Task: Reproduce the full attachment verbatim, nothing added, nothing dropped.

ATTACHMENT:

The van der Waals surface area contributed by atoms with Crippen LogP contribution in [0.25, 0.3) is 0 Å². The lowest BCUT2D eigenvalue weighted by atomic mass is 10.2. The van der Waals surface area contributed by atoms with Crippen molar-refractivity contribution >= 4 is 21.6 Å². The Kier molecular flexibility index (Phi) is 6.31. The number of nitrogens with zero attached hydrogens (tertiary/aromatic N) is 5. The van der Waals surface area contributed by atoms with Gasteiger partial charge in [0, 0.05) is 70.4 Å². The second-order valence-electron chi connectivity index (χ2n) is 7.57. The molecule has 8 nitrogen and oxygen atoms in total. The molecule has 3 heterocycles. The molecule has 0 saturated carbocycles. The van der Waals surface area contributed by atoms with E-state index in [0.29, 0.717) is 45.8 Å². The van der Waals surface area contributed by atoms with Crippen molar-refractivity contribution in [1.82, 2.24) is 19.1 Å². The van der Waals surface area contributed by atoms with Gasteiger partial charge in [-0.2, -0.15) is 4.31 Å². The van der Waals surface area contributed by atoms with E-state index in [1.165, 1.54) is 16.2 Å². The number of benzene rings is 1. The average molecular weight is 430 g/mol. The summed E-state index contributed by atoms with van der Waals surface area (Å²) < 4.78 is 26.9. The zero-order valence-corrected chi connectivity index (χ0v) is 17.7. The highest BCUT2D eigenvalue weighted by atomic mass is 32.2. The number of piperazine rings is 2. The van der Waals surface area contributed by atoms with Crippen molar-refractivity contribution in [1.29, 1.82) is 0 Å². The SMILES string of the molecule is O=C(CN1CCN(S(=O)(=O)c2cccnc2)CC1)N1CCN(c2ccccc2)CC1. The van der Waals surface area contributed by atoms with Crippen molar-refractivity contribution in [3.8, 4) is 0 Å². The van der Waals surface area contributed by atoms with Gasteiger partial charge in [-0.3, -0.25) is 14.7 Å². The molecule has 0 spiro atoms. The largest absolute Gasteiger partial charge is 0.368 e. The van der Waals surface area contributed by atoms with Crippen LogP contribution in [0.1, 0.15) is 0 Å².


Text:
The van der Waals surface area contributed by atoms with Crippen LogP contribution in [0.25, 0.3) is 0 Å². The lowest BCUT2D eigenvalue weighted by atomic mass is 10.2. The van der Waals surface area contributed by atoms with Crippen molar-refractivity contribution >= 4 is 21.6 Å². The Kier molecular flexibility index (Phi) is 6.31. The number of nitrogens with zero attached hydrogens (tertiary/aromatic N) is 5. The van der Waals surface area contributed by atoms with Gasteiger partial charge in [0, 0.05) is 70.4 Å². The second-order valence-electron chi connectivity index (χ2n) is 7.57. The molecule has 8 nitrogen and oxygen atoms in total. The molecule has 3 heterocycles. The molecule has 0 saturated carbocycles. The van der Waals surface area contributed by atoms with E-state index in [0.29, 0.717) is 45.8 Å². The van der Waals surface area contributed by atoms with Crippen molar-refractivity contribution in [1.82, 2.24) is 19.1 Å². The van der Waals surface area contributed by atoms with Gasteiger partial charge in [-0.2, -0.15) is 4.31 Å². The van der Waals surface area contributed by atoms with E-state index in [1.165, 1.54) is 16.2 Å². The number of benzene rings is 1. The average molecular weight is 430 g/mol. The summed E-state index contributed by atoms with van der Waals surface area (Å²) < 4.78 is 26.9. The zero-order valence-corrected chi connectivity index (χ0v) is 17.7. The highest BCUT2D eigenvalue weighted by atomic mass is 32.2. The number of piperazine rings is 2. The van der Waals surface area contributed by atoms with Crippen molar-refractivity contribution in [1.29, 1.82) is 0 Å². The SMILES string of the molecule is O=C(CN1CCN(S(=O)(=O)c2cccnc2)CC1)N1CCN(c2ccccc2)CC1. The van der Waals surface area contributed by atoms with Crippen molar-refractivity contribution in [3.8, 4) is 0 Å². The van der Waals surface area contributed by atoms with Gasteiger partial charge in [-0.3, -0.25) is 14.7 Å². The molecule has 0 spiro atoms. The largest absolute Gasteiger partial charge is 0.368 e. The van der Waals surface area contributed by atoms with Crippen LogP contribution in [0.1, 0.15) is 0 Å².